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  • I Live in This Dress:Materiality and Identity in Visual Art Performance
  • Laurel Jay Carpenter (bio)

I've been making the same dress for 20 years, I think to myself as I step back to survey the finished piece. In fact, this is another utilitarian boxy grey dress much like ones I had designed and sewn for many performances before. My practice in performance, seemingly immaterial, is driven by materiality. Initial ideas occur in images as patterns and textures emerge from open research, but the work does not galvanize until something concrete lands in my hand. Often, this is a textile that will form the visual focus of the performance. Equally often, this is fashioned into a kind of garment. Oversized or somehow abstracted, these garments are considered "sculptural wearables" rather than costumes, as they initiate long-duration visual art performance beyond


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Figure 1.

The oft-made dress, author's studio, 2017.

[End Page 175]


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Figure 2.

Point Out, INHABIT, Neon Arts, House of Correction, Hexham, UK, 2017. Photo by Joanna Hutton.

the perimeters of theatrical space or parameters of character. I tend to perform for many hours enveloped in, burdened by the confining, unwieldy, or weighted dress. The body is grounded to that particular place, held in that suspended moment, by means of the constructed visual. The specifics of time and place may provide suggestions for extended research, but it is the hands-on endeavor, the deep investment in materiality, that opens an access point; the sculptural garment becomes the catalyst for the action and intention of the emergent performance.

Point Out

The medieval market town Hexham, UK, as a place, is full of suggestions, whispering inklings—conceptual, visual, and material—when I was invited there to develop new site-specific work. Two locations came into focus: the night cell in the historic House of Correction, a cramped, cold, former almshouse, and the night stair of the grand Hexham Abbey. Some emerging patterns connecting the two sites include the rhythm of the stone architecture with its aging patinas, the history of the Hexham tanneries and glove manufacturers, as well as a motif of the loss of [End Page 176] identity. With these in mind, I began the search for relevant materials. At a flea market, under a pile of rumpled linens, I extracted a pair of worn, red leather gloves that held the shape of the absent wearer's last gesture, alluding further back to the original animal's missing body as well. These gloves, rubbed softand thin, were heavy with the residue of loss and absence, or perhaps these gloves were the literal residue of such. Standing in the bustling marketplace, cradling these gloves in my own hands, I was flooded with longing. This moment of material communion was the source of a pair of companion performances, Point Out and Touch On.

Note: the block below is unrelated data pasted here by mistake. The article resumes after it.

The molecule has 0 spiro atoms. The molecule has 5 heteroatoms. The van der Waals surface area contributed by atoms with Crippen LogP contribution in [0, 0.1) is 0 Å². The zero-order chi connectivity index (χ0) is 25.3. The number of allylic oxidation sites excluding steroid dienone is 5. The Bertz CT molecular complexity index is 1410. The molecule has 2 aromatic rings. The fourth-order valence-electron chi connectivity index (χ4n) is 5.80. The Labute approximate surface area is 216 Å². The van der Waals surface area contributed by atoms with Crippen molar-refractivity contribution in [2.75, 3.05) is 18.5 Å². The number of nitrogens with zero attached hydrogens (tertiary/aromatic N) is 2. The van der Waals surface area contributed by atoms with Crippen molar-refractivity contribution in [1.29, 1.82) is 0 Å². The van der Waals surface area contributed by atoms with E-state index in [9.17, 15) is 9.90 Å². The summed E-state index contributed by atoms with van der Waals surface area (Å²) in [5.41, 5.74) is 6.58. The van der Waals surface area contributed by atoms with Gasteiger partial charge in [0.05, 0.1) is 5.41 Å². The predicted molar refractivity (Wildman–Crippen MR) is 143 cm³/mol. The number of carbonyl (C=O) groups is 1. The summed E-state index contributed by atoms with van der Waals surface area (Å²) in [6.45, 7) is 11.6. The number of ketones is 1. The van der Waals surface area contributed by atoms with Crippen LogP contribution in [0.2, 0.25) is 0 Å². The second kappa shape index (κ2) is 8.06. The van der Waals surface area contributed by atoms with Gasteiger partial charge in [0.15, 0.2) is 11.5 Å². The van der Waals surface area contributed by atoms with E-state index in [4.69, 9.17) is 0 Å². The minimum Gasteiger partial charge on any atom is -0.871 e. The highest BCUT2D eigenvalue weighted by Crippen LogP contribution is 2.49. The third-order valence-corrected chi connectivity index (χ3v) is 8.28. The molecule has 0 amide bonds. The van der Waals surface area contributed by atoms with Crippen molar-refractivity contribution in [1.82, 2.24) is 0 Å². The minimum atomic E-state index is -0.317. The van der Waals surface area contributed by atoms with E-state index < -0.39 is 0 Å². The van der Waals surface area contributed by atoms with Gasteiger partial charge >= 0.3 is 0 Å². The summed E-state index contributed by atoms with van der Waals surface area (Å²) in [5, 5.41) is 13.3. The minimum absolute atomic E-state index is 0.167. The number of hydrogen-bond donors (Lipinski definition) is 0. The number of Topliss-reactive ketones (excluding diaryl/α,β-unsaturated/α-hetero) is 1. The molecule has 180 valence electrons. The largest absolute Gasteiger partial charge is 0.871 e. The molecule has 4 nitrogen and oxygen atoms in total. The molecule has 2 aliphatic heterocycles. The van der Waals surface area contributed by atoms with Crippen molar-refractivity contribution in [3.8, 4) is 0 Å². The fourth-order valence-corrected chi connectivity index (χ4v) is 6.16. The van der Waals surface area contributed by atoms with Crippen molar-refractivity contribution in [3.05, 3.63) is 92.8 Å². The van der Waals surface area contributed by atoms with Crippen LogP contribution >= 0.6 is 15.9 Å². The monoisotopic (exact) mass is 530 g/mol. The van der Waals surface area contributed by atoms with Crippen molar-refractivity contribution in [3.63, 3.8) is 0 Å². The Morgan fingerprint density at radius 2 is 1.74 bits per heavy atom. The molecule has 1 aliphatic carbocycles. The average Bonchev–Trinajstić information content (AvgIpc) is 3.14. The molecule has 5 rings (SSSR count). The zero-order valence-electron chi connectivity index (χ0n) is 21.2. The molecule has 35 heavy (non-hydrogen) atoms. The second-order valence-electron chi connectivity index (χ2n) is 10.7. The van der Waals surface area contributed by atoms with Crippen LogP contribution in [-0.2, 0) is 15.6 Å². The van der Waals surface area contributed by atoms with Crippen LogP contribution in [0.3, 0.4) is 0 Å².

A woman stands in one spot, her face covered by dozens of red leather gloves dangling from the hook above, the clustered remains of something no longer present, no longer alive. Removing one hand from the oversized pocket on the front of her simple grey dress, she determinedly points. She points out until her arm weakens and she can no longer hold the posture. Then she points again.

Action and symbol conflate in the spare, silent setting of the upstairs night cell. Referencing the social and political history of a workhouse, a site of detention for the denied and forgotten, Point Out explores our systems of suppression and restraint. The performer's point, the extended arm and finger, orients the act of implication as both an accusation and an insinuation; the performance further reveals the complexity within the conditions of vulnerability, responsibility, and anonymity. In the visual and symbolic association of the hands—hollowed and absent vs. dynamic and insistent—the gloves activate the content. As design scholar Donatella Barbieri claims, "Costume co-authors the performance with the performer."1 Further, the gloves serve as co-creator in the inspiration and development of the work. After discovering the first pair of gloves in the flea market, I scoured charity shops, antique fairs...

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Additional Information

ISSN
1559-7989
Print ISSN
0306-7661
Pages
pp. 175-188
Launched on MUSE
2020-03-19
Open Access
No
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